A marvelous Spektor
It's rare that indie pop songstresses break into the big venues, so Regina Spektor's show on Tuesday night at Verizon Wireless Theater was a coup in and of itself. And despite the less-than-intimate seating arrangement, the near sell-out crowd seemed to eat it up.
From the moment Spektor took to the stage at her grand piano, the audience was still, almost reverent, paying rapturous attention and only occasionally swaying to the music. When she broke into some of her more bouncy, upbeat tunes like "On the Radio," a call of "Dance, white people!" rang through the crowd.
Spektor is a rare performer who sounds better live; on CD, her quiet notes sound breathy but live they still sparkle with subtle warmth and tone. After about a half-dozen songs, including "Laughing With" and "The Calculation" from Far, Spektor's most recent album, her band left the stage and she moved from piano to keyboard, playing "Dance Anthem of the 80s."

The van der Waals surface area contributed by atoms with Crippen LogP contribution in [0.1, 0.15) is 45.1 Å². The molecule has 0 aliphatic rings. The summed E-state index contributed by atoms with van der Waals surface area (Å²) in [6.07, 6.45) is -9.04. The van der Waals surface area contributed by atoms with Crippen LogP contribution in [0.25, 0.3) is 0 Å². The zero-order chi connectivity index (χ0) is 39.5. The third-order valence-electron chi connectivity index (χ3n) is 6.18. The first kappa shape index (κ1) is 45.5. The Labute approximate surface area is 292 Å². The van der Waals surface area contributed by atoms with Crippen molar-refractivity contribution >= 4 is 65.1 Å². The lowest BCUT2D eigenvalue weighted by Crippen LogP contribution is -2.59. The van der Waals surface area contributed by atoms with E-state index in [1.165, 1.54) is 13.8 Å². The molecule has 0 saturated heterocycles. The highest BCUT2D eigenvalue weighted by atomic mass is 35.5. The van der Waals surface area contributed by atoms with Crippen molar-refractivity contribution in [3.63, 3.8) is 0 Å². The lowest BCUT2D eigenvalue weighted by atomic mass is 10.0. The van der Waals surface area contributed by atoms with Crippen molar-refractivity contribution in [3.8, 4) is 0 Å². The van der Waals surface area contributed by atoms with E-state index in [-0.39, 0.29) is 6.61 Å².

Then she took a stint on the microphone a capella before moving on to a turquoise electric guitar for crowd-fave "That Time," then heading back to piano for the gorgeous ballads like "Human of the Year." and "Man of a Thousand Faces."
While it never overpowered Spektor and her voice as the focus, the lighting was expertly done in a static set. Blue waves framed the stage for the beachy "Folding Chair," while an ominous red background appeared during "Aprés Moi," setting a nice contrast for "Man of a Thousand Faces" and the encore's "Samson."
Under a lone spotlight, Spektor looked ethereal and stripped down, though she had occupied the stage alone for half her set.
Overall its was a simple, true-to-form performance—unconcerned with making small talk with the audience, Spektor hit all the high notes (literally and figuratively) and left the crowd wanting more.